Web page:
Summary: Study reveals caffeine may be a useful tool to study information and cognitive processing.
Source: Mary Ann Liebert Inc
Researchers are using caffeine to study how the brain processes information, and a new study shows the effectiveness of this approach. A placebo-controlled study in adults, which uses a simple Go/NoGo task, is published in Journal of Caffeine and Adenosine Research.
The article entitled “Caffeine as a Tool to Explore Active Cognitive Processing Stages in Two-Choice Tasks” was coauthored by Robert Barry, Jack Fogarty, and Frances De Blasio , University of Wollongong, Australia. In the cross-over study, one group of adults was given 250 mg of caffeine before completing a Go/NoGo task, in which they heard one of two tones. If they heard the “Go” target tone, they were to push a button. If they heard the “NoGo” tone they had to process that information and not push the button. The researchers used electroencephalography to measure event-related potential components and explore sequential processing in the individuals with and without caffeine. The study produced a number of novel outcomes, showing caffeine to be a useful tool.
“A particularly significant finding of this study, performed in adults, is the qualitatively different effect of caffeine during the processing of a Go/NoGo task as compared to the results of a previous study by the same research group in children, providing new clues about the different cognitive strategies used by adults and children and their dependence on the adenosine system,” says Journal of Caffeine and Adenosine Research Editor-in-Chief Sergi Ferré, MD, PhD, Chief of the Integrative Neurobiology Section at the National Institute on Drug Abuse, National Institutes of Health, Baltimore, MD.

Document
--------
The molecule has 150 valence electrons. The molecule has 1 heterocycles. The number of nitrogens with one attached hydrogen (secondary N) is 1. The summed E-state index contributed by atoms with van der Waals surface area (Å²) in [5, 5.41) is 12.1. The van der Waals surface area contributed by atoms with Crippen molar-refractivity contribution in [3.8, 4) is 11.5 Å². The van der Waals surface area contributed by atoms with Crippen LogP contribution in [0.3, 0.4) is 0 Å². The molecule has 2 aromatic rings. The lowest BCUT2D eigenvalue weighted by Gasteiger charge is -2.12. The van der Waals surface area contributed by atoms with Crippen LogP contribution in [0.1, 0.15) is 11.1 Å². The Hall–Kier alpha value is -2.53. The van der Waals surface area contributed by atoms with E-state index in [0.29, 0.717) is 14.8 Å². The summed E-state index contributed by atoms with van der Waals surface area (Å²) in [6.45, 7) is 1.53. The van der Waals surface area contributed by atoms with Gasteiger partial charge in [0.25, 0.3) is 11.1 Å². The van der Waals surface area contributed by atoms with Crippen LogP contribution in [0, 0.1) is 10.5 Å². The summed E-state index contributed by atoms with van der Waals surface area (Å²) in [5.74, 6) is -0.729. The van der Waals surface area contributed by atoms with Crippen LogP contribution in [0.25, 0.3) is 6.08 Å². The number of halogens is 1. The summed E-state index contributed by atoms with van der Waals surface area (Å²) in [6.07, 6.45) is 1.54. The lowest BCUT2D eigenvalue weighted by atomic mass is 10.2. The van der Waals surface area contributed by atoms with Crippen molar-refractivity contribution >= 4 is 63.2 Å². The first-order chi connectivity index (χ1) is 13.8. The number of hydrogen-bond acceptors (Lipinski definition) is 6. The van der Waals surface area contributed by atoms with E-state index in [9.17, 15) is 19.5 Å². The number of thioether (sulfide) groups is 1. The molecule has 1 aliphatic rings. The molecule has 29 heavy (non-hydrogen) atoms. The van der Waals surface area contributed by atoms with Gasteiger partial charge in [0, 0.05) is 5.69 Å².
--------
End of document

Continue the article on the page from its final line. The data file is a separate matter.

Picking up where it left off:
About this neuroscience research article
Source: Mary Ann Liebert Inc Media Contacts: Kathryn Ryan – Mary Ann Liebert Inc Image Source: The image is in the public domain.
Background: We used caffeine as a tool to explore the active cognitive-processing stages in a simple Go/NoGo task, in terms of the event-related potential (ERP) components elicited by the Go and NoGo stimuli.
Methods: Two hundred and fifty milligrams of caffeine was administered to adult participants (N = 24) in a randomized double-blind placebo-controlled repeated-measures crossover study. Two blocks of an equiprobable auditory Go/NoGo task were completed, each with a random mix of 75 tones at 1000 Hz and 75 at 1500 Hz, all 60 dB sound pressure level (SPL).
Results: Major ERP effects of caffeine were apparent in enhancements of the Go N1-1, P3b, and Slow Wave (SW), and the NoGo Processing Negativity, SW, and NoGo Late Positivity.
Conclusions: Novel differential findings indicate the potential of our caffeine as a tool approach to elucidate the functional nature of ERP markers of active cognitive processing in a range of developmental and clinical populations.
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